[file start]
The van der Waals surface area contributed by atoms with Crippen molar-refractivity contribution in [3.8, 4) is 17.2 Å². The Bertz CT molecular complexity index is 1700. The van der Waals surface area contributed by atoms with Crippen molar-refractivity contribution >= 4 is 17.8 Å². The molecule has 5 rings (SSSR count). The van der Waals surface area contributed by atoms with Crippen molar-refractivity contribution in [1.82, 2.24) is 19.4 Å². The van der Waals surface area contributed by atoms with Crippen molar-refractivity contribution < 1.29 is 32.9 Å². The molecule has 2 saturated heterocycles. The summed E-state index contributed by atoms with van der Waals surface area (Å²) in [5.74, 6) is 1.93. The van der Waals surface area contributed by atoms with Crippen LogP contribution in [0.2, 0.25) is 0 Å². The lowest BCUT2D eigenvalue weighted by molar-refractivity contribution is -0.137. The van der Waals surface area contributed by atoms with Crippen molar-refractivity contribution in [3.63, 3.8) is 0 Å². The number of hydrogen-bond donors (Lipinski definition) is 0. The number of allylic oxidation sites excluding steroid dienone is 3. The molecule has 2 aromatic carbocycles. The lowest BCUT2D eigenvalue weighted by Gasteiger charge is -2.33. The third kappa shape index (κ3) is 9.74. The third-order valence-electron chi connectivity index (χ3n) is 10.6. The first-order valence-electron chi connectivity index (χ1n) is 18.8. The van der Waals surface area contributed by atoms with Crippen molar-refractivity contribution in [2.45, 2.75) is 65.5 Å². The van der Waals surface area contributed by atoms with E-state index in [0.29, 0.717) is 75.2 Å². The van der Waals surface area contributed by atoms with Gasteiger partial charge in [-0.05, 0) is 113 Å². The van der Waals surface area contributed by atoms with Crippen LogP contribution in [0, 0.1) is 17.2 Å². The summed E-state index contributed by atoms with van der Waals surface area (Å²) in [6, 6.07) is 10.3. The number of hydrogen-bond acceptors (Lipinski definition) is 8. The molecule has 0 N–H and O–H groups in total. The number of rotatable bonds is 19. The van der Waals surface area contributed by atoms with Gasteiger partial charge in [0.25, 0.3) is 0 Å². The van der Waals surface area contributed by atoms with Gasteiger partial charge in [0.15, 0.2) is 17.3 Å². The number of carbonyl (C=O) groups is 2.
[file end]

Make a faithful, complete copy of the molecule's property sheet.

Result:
The van der Waals surface area contributed by atoms with Crippen molar-refractivity contribution in [3.8, 4) is 17.2 Å². The Bertz CT molecular complexity index is 1700. The van der Waals surface area contributed by atoms with Crippen molar-refractivity contribution >= 4 is 17.8 Å². The molecule has 5 rings (SSSR count). The van der Waals surface area contributed by atoms with Crippen molar-refractivity contribution in [1.82, 2.24) is 19.4 Å². The van der Waals surface area contributed by atoms with Crippen molar-refractivity contribution < 1.29 is 32.9 Å². The molecule has 2 saturated heterocycles. The summed E-state index contributed by atoms with van der Waals surface area (Å²) in [5.74, 6) is 1.93. The van der Waals surface area contributed by atoms with Crippen LogP contribution in [0.2, 0.25) is 0 Å². The lowest BCUT2D eigenvalue weighted by molar-refractivity contribution is -0.137. The van der Waals surface area contributed by atoms with Crippen molar-refractivity contribution in [3.63, 3.8) is 0 Å². The number of hydrogen-bond donors (Lipinski definition) is 0. The number of allylic oxidation sites excluding steroid dienone is 3. The molecule has 2 aromatic carbocycles. The lowest BCUT2D eigenvalue weighted by Gasteiger charge is -2.33. The third kappa shape index (κ3) is 9.74. The third-order valence-electron chi connectivity index (χ3n) is 10.6. The first-order valence-electron chi connectivity index (χ1n) is 18.8. The van der Waals surface area contributed by atoms with Crippen molar-refractivity contribution in [2.45, 2.75) is 65.5 Å². The van der Waals surface area contributed by atoms with E-state index in [0.29, 0.717) is 75.2 Å². The van der Waals surface area contributed by atoms with Gasteiger partial charge in [-0.05, 0) is 113 Å². The van der Waals surface area contributed by atoms with Crippen LogP contribution in [0, 0.1) is 17.2 Å². The summed E-state index contributed by atoms with van der Waals surface area (Å²) in [6, 6.07) is 10.3. The number of hydrogen-bond acceptors (Lipinski definition) is 8. The molecule has 0 N–H and O–H groups in total. The number of rotatable bonds is 19. The van der Waals surface area contributed by atoms with Gasteiger partial charge in [0.25, 0.3) is 0 Å². The van der Waals surface area contributed by atoms with Gasteiger partial charge in [0.15, 0.2) is 17.3 Å². The number of carbonyl (C=O) groups is 2.